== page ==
The SNF Paideia Program celebrates the news of Penn’s new sculpture “Brick House” by Simone Leigh. The sculpture is prominently positioned on Locust walk at 34th street, in front of the Weitzman School of Design. Hailed by President Amy Gutmann as “add(ing) immeasurable depth [to] the public art accessible for viewing and studying across Penn’s campus,” Brick House also is something that President Gutmann anticipates will “generate countless conversations.”
We are excited about engaging in those conversations about Brick House. Particularly because we know the deep value of spending time contemplating and discussing the sculptures that ground our campus home here at Penn. In fact, this semester we partnered with the Office of the University Curator and the Netter Center to offer two virtual contemplative social justice tours of Penn’s sculptures.
It was a phenomenal experience. Students, faculty, staff and alumni participated in contemplating, discussing and learning about some of Penn’s sculpture collection from a social justice perspective. Fautsine Sun, the Academically Based Service Coordinator at the Netter Center, shared with us the importance of wellness for sustaining social justice engagement. After we spent time silently beholding a sculpture, we shared our perspectives on what we “saw” when we took time to really look at the sculpture. This was followed by our University Curator, Lynn Marsden-Atlass and our Collection’s Manager Lynn Dolby teaching us about the deep social justice roots of the sculpture and some of the messages the artist may have been trying to convey in the work. We “moved” between each sculpture by engaging in wellness practices led by Penn GSE Dr. Elizabeth MacKenzie. The sculptures included in this tour were Jacob Epstein’s “Social Consciousness”; Louise Nevelson’s “Atmosphere and Environment”; Alexander Archipenko’s “King Solomon” and Robert Indiana’s “Love.” .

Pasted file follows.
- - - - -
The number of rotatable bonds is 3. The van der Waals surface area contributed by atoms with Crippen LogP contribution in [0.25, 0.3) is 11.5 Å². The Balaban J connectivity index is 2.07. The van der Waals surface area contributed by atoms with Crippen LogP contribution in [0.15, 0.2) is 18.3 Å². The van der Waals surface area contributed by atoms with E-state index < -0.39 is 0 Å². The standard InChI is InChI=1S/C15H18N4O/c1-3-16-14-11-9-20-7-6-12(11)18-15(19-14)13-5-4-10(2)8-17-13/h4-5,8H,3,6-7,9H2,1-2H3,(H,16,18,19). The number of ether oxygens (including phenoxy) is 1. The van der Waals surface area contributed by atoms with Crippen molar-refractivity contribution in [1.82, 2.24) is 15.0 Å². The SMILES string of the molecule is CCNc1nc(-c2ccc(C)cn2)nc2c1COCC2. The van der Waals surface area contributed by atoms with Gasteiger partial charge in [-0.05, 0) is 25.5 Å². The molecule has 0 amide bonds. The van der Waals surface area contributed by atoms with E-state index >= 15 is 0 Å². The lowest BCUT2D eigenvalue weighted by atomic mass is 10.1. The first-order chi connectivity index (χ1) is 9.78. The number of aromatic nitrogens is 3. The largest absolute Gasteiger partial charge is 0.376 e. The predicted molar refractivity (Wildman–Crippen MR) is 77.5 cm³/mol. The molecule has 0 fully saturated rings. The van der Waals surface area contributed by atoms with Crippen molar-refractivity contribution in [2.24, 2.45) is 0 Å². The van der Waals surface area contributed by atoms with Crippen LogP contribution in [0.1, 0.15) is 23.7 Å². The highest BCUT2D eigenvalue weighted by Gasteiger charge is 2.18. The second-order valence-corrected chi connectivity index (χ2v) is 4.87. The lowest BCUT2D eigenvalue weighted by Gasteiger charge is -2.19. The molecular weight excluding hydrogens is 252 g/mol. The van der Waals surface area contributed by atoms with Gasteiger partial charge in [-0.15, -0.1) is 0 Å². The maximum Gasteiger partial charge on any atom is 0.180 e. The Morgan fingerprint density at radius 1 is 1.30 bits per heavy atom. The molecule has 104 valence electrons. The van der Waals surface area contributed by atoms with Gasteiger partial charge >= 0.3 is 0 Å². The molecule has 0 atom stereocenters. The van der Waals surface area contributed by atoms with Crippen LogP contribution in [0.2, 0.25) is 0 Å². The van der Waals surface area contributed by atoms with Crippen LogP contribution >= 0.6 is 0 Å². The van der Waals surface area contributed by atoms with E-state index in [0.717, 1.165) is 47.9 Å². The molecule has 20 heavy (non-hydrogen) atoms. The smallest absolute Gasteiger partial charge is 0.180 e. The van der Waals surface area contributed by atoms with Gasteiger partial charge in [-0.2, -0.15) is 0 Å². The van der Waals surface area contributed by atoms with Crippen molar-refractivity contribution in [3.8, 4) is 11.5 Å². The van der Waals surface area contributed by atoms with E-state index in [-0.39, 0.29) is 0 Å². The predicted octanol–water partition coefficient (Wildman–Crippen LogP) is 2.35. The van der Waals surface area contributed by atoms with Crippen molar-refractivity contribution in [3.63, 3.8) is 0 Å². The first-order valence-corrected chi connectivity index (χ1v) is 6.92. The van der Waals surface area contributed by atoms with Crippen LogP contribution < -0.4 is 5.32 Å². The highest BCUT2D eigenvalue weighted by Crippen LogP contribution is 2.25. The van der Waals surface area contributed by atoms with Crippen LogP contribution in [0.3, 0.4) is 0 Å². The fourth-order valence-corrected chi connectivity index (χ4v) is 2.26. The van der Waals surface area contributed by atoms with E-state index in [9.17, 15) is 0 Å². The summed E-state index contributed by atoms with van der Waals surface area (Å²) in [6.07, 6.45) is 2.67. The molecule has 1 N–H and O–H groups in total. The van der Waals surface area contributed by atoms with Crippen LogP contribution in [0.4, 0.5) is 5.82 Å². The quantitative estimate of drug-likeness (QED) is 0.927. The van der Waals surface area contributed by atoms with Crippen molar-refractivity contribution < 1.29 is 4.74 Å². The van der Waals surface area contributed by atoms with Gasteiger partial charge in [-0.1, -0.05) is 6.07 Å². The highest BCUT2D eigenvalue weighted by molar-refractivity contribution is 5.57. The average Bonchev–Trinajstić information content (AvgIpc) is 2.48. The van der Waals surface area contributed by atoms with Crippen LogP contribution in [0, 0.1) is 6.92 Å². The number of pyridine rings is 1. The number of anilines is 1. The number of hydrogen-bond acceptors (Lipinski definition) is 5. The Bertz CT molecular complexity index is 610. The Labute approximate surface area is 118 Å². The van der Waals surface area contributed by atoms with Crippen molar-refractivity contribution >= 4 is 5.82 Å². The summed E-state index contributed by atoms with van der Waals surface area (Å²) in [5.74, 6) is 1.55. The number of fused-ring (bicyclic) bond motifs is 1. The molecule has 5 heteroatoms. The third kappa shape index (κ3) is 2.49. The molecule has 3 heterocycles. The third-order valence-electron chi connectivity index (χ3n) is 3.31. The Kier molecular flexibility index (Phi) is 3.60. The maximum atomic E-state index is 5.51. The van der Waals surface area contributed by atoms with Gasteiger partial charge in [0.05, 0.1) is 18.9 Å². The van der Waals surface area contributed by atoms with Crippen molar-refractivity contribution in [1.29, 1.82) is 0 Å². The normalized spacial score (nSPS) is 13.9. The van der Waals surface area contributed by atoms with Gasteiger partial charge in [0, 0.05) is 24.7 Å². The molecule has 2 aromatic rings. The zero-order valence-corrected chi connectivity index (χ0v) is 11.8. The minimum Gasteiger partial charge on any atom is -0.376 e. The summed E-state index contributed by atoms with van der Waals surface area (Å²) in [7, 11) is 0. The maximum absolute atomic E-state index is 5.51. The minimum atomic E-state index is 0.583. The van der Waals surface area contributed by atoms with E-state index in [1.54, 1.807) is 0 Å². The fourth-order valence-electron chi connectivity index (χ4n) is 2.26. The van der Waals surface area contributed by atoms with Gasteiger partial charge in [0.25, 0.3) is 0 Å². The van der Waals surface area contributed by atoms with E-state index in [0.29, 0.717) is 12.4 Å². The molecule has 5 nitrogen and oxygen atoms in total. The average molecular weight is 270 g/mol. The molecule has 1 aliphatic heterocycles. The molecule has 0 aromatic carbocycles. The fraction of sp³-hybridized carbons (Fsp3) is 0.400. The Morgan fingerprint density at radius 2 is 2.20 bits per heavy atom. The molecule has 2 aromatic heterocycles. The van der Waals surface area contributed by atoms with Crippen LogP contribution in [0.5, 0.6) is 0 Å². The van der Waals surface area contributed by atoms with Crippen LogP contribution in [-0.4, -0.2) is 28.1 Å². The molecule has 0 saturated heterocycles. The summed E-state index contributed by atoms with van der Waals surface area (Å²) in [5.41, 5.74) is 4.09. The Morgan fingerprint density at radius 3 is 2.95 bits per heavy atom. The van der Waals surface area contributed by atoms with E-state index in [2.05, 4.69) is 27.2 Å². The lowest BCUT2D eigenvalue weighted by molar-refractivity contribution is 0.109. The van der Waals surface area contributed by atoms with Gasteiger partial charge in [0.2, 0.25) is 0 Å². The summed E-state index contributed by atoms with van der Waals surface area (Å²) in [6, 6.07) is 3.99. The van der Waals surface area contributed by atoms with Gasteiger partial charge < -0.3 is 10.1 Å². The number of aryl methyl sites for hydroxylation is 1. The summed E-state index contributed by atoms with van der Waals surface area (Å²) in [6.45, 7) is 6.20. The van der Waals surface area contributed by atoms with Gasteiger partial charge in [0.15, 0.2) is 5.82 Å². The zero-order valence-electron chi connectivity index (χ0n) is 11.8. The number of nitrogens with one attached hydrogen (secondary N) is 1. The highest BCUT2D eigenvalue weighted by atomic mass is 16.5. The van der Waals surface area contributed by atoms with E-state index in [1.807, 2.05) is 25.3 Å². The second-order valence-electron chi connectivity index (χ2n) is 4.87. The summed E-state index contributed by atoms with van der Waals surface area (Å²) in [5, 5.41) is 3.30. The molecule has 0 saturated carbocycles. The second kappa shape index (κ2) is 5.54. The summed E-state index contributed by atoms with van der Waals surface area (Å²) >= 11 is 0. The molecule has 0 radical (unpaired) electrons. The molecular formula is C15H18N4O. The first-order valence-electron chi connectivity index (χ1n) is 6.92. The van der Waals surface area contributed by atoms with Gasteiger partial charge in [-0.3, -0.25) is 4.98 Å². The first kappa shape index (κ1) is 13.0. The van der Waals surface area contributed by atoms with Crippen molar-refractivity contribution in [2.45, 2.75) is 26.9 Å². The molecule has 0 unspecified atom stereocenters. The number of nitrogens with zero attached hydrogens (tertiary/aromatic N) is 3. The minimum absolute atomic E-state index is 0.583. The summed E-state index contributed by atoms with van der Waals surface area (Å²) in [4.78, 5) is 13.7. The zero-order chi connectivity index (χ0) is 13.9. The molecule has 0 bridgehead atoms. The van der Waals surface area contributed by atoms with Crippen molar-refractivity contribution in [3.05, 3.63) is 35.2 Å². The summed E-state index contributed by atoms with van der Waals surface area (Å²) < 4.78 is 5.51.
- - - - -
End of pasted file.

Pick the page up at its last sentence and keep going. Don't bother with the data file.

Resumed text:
We will partner again in the spring semester to do more contemplative social justice tours and this new sculpture, “Brick House” will now be included. Though the tours were virtual this semester we hope, in the future, we can do the tour in person to get a sense of the size and scale of each. We are deeply grateful to our partners for helping us to better converse together about Penn’s campus which we all share.